After playing a rather challenging 90-minute doubles match, I found myself in a heated discussion debating the pros and cons of FitBit (and all wearable exercise devices). As soon as we shook our opponents hands, three out of four of us went straight to check our FitBits to see how many steps we had achieved in our match.
We all were quite disappointed to see that even though we had been playing for 90 minutes, working up a sweat as we chased after balls, we still had only achieved around 6,400 steps. My partner’s first response was, “Oh no. Now I’ve somehow got to find time to get the rest of my 10,000 steps in or my daughter is going to beat me!” Another one of the group was also in a 10,000 step challenge and complained how hard it was to get there each day.
This got us talking: Is our FitBit stressing us out more than helping us out?
While it’s great to have something to motivate us to exercise, one of my friends has admitted to running in place in her bedroom while everyone else sleeps, trying to get to her 10,000 steps before midnight. FitBit has recommended a daily goal of 10,000 steps for optimal results, however as active as most of are, we are not finding it easy to reach that goal. If a 90 minute doubles match left us 4,000 steps short of our goal, and out of free time, what is everyone else doing to hit 10,000? We can’t be the only ones struggling.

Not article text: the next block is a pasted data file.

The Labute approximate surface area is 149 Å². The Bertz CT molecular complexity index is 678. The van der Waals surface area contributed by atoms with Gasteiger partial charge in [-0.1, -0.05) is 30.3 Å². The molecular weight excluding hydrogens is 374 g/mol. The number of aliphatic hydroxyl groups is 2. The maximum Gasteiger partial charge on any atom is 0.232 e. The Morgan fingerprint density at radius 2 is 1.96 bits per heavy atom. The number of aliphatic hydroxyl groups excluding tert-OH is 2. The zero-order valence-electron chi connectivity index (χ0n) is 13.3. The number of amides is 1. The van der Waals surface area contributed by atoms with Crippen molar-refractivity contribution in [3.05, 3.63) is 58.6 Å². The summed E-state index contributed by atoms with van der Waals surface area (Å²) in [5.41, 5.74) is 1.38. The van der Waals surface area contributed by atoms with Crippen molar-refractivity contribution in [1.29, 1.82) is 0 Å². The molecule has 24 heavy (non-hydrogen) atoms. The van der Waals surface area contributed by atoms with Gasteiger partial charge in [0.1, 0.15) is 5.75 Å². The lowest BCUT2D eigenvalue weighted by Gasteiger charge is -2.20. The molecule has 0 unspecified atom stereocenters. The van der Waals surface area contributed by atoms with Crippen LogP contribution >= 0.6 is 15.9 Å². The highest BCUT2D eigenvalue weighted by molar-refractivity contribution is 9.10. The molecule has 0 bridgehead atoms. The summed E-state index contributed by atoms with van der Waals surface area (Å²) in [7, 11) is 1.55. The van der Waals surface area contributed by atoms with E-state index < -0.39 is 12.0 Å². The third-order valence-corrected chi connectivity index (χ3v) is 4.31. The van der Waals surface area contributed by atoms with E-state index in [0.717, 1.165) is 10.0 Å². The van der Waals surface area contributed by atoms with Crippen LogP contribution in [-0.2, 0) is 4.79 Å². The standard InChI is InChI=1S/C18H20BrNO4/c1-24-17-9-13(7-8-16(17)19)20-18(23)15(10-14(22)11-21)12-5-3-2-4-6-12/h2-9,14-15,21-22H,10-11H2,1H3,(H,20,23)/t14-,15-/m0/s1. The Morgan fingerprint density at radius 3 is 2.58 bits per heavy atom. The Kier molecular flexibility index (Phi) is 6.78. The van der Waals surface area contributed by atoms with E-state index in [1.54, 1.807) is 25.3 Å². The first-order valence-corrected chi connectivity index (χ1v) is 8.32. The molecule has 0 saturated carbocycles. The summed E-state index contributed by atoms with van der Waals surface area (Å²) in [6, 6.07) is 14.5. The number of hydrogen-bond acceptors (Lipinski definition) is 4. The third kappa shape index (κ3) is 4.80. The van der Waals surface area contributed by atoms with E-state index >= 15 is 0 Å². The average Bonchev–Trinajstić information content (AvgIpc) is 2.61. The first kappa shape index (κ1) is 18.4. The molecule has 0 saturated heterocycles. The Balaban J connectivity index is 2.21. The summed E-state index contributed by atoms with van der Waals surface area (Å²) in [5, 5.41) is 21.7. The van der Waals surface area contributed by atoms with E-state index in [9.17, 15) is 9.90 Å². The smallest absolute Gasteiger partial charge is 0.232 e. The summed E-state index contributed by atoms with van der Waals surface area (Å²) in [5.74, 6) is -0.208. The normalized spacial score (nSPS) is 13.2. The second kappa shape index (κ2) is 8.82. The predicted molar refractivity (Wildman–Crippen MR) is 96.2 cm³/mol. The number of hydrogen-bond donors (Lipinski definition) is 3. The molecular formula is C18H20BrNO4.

Exercise is supposed to reduce daily stress levels, however stressing about hitting a certain number of FitBit steps is increasing my inner circles’ stress! While we may be getting in shape, I’m not sure depriving myself of sleep, or leisure activities (including tennis!) to hit 10,000 steps is worth it!
Just a thought from this “stressed out” FitBit user who still has to hit 5,700 more steps before the day is over!
Image: Mike Lee